June 19, 2013
Performed by Matt Haimovitz-Dennis Russell Davies and the Cincinnati Symphony Orchestra
Like a lot of people, I first became aware of Philip Glass’ music through his soundtrack work, especially for the films ‘Koyaanisquatsi’, ‘Kundun’ and ‘Powaqqatsi.’ Something in Glass’ approach with his use of repetitive themes and patterns leant itself perfectly to the aesthetics of cinema, which encouraged me to consider his other work. Over the years, I have sought out many of his recordings, some of which I truly enjoyed while others – such as his orchestration of David Bowie and Brian Eno’s ‘Low’ – are so irritating that I’ve never been able to listen to them all the way through. Still, operatic and symphonic works like ‘Einstein on the Beach’, ‘Satyagraha’ (his homage to Gandhi) and ‘Akhnaten’ are each so interesting and groundbreaking that I’ll probably always return to them and still hear something new and worthwhile in their conception and execution.
Yet as the years have passed, the influence of Glass’ form of minimalism has diminished and the style of music hasn’t really aged all that well. It’s hard to know why, really. Perhaps other composers like Brian Eno have stolen part of his thunder with their more easily assimilated ambient music. There’s always been an intellectual ferocity to Glass – whether he’s discussing transcribing Indian music or scoring Leonard Cohen’s poetry – that may be somewhat alienating for some people, but I don’t think that’s accounts for his current lack of acceptance. His style has been much emulated and we can hear Glass-like music in television commercials and video games, but these imitators never quite ‘get it’, with the result that a great deal of minimalist music sounds emotionally remote and reflects a kind of technological coldness. This is of course very unfortunate, given Glass’ great humanism as reflected by his Buddhist ethics, vegetarianism and support for a free Tibet amongst other things.
Whatever the cause of minimalism’s retreat from the spotlight, I stopped listening to Philip Glass nearly 20 years ago and never looked back until 2001 when I had the chance to hear him perform live in Hong Kong as a part of the city’s arts festival. He and his band played the soundtrack to ‘Dracula’ in real time while the movie played behind them. In this setting, all of the things I first loved about Glass’ approach came back to me, and I was hooked again. So, when I read that Glass had composed the soundtrack to ‘Naqoyqatsi:Life as War’, the third in the ‘Koyaanisquatsi’ trilogy, I was really excited, but unfortunately when I saw the film, I was totally disappointed. Not only was the film a pretentious mess, but to make matters worse, the music was abrasive, irritating and ultimately forgettable. So, when I read that The Cincinnati Orchestra had commissioned Glass to rewrite the music as a cello concerto for Montreal cellist Matt Haimovitz , I was underwhelmed and probably wouldn’t have given it a listen if not for the promotional CD that arrived in the mail. It sat in my office for a few weeks, staring at me until it got the best of my curiosity and willed me to play it.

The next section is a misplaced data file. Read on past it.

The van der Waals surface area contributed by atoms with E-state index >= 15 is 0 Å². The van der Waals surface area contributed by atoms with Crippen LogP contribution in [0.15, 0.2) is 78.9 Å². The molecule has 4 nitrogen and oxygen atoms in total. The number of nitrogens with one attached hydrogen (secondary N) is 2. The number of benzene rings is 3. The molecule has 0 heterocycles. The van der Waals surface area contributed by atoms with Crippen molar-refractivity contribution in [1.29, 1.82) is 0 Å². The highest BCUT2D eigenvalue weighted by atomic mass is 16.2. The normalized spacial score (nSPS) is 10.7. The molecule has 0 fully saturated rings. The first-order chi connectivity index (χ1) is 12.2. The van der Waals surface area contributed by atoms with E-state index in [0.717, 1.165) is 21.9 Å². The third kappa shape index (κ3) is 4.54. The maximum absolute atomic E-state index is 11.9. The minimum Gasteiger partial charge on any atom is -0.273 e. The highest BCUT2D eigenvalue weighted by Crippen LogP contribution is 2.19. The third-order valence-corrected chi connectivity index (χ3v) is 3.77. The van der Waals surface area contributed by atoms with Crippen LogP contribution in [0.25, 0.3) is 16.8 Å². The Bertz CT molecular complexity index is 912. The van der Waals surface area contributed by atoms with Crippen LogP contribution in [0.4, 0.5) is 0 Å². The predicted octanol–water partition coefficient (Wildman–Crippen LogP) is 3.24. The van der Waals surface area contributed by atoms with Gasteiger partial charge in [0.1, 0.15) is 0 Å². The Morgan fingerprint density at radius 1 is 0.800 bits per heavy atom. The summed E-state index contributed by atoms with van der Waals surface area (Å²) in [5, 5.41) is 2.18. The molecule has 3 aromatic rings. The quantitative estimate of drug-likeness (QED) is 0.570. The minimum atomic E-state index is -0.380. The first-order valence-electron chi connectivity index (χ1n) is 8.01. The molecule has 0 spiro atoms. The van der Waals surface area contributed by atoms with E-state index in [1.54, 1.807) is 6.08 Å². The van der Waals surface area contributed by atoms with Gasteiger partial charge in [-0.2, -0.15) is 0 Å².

I am glad I did.
The music is incomparable. To say it sounds much better in its recasting is an understatement. It’s likeba different composition. Reimagined, deepened, ‘warmed up’ and expanded, the six movements that make up Philip Glass’ Cello Concerto No. 2 more than stand on their own. Of these six pieces, three of them sound like vintage Glass with their swirling repetitions and patterned themes, and they are the less successful and interesting than the others. Listening to ‘Naqoyqatsi’, the first movement of the concerto, I found myself fighting irritation and impatience once the percussive introduction began to fade and Glass’ repeating patterns asserted their dominance, but then something began to change this impression. Just over a minute into the composition, the solo cello makes an appearance by picking up on the main theme before it begins to gently pull away, comment on the rhythms and play around with the melody. A great warmth begins to seep in as the cello continues to define its own territory and the listener begins to fall under the spell of all the suggestion contained in the music.
The rest of the symphonic movements in the concerto express a similar relationship between the cello and other instruments. On ‘Point Blank’, the rather brisk and aggressive sixth movement, Haimovitz’s cello sounds like a blunt knife sawing away at a rope hanging over a precipice, which suggests a human presence in a piece that is otherwise almost unspeakably remote. At other times, one can imagine Glass and Haimovitz smiling as the music they’ve concocted wouldn’t sound out of place in a silent movie scene – the kind with the girl tied to the railroad tracks while Harold Lloyd fumbles his way to the rescue.
The real reason to hear this recording, the thing that makes it indispensible is the seventh and final track, the solo cello suite, ‘The Vivid Unknown.’ Spare, yearning, yet endlessly suggestive, this section contains some of the most achingly beautiful music ever written for the cello. Passages within it are truly the equal of Bach’s Cello Suites or Haydn’s Cello Concerto No.2. It really is that good.
If it’s been some time since you’ve given Philip Glass’ music the time of day, give this recording a try. For those who haven’t heard any of Glass’ music, ‘Cello Concerto No.2’ with Matt Haimovitz may be the perfect place to start.
Review by Douglas Heselgrave
Read at: Restlessadreal